John Pakes (Letters, April 13) says he attended three meetings about mass housing estates at Ngongotaha. There have been two. He was probably confused about the Long Term Plan meeting, at which locals ripped into the Rotorua Lakes Council for not consulting mana whenua.

He said that respondents were, "in the main," against the proposals, and they should have had greater concern for housing families than being on time for work.

I attended the April 5 meeting, and the April 10 meeting was apparently much the same, and more than 90 per cent were against.

Against the council's decision-making processes, unsuitable land, not consulting mana whenua, anti-social outcomes, inadequate infrastructure and mass housing estates. When more intensive infilling and social housing could deliver the houses needed for 0.72 per cent annual population growth.

Mr Pakes, in my view, was confused about the Rotorua District Residents and Ratepayers (RDRR) being "vociferous in opposition".

At the April 5 meeting he and I watched [RDRR secretary] Reynold Macpherson give an unchallenged and factual summary of the two proposals, ask two landowners and a kaumatua of mana whenua to give their perspectives, before opening the meeting to local feedback - which turned out to be "vociferous opposition".

At the April 10 meeting, the audience was infuriated when officials tried to justify the council's decision-making and hammered the same points.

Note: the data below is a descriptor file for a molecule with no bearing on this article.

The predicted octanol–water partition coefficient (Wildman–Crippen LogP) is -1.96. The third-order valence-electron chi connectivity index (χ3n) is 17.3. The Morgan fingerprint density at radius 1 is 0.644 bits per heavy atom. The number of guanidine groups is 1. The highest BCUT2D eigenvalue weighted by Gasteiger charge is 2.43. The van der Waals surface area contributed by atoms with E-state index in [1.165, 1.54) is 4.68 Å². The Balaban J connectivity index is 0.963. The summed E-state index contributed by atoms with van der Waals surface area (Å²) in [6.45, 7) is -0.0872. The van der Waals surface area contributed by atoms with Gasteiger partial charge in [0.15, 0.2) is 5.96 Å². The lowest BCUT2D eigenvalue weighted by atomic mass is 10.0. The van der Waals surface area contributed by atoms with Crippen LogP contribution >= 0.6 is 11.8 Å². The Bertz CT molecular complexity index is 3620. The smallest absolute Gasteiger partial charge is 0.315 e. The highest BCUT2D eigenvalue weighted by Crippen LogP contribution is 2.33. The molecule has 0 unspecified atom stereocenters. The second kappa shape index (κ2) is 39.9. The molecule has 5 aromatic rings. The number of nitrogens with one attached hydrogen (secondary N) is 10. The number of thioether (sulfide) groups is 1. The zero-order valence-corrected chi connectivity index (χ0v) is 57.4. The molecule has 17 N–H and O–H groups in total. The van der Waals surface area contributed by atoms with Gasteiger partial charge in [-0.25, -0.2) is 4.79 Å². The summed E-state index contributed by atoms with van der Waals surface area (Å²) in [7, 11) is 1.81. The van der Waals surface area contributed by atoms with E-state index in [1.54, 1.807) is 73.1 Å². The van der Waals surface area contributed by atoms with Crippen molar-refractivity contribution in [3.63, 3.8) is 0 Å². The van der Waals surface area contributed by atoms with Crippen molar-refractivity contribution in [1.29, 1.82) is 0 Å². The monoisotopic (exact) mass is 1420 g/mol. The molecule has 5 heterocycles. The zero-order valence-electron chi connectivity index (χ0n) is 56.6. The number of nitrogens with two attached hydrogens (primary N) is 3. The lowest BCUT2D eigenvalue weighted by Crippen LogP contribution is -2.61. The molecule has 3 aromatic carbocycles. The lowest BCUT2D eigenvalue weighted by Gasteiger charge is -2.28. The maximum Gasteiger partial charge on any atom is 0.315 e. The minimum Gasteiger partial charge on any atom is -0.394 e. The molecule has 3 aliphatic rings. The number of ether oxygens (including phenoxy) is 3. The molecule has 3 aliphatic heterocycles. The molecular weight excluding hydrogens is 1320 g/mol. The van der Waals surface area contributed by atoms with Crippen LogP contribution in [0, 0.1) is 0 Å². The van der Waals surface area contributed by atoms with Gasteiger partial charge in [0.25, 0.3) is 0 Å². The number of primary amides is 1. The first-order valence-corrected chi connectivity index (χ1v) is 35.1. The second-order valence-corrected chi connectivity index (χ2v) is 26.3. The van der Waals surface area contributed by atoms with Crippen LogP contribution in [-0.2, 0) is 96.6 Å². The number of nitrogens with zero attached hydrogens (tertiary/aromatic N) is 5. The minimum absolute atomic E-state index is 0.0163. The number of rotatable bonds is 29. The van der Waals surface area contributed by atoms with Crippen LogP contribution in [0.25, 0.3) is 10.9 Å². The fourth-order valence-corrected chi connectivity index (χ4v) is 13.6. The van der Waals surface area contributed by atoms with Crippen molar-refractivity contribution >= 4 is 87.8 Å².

RDRR's Alternative Spatial Plan did not state "that Ngongotaha is ready for increased densification of housing." Repeating a lie does not make it true.



Super sportsman

On Sunday I watched the Commonwealth Games marathon race and was totally inspired by Callum Hawkins, the young Scottish athlete who fell short at the 40km mark in his effort to win a Gold medal for Scotland.

He gave 100 per cent of himself to his sport, his team and his country and is a role model for all aspiring athletes around the world.

He is a credit to himself and his family for his gallant effort and I hope on his return to Scotland his effort does not go unnoticed.

Callum Hawkins of Scotland is given assistance as he collapses in the men's marathon. Photo/Getty
Callum Hawkins of Scotland is given assistance as he collapses in the men's marathon. Photo/Getty

In no way do I want to diminish the achievements of those athletes who did finish the marathon especially the gold medal winner Australian Michael Shelley and Callum's Scottish teammate Robbie Simpson, who was third, but, in my opinion, this young athlete Callum Hawkins epitomises the spirit of sport in the Commonwealth Games.

Growing up I can always remember my own coach saying – it does not matter if you win or lose it is how you play the game.

Yes, Callum Hawkins did not win the race but he showed everyone his commitment and dedication to be the first Scott to stand on the top of the podium in the gold medal position for over 50 years.

The Scottish people should be extremely proud of this young man and no doubt we will be hearing more of him in the future perhaps in the marathon at the Olympics in Tokyo.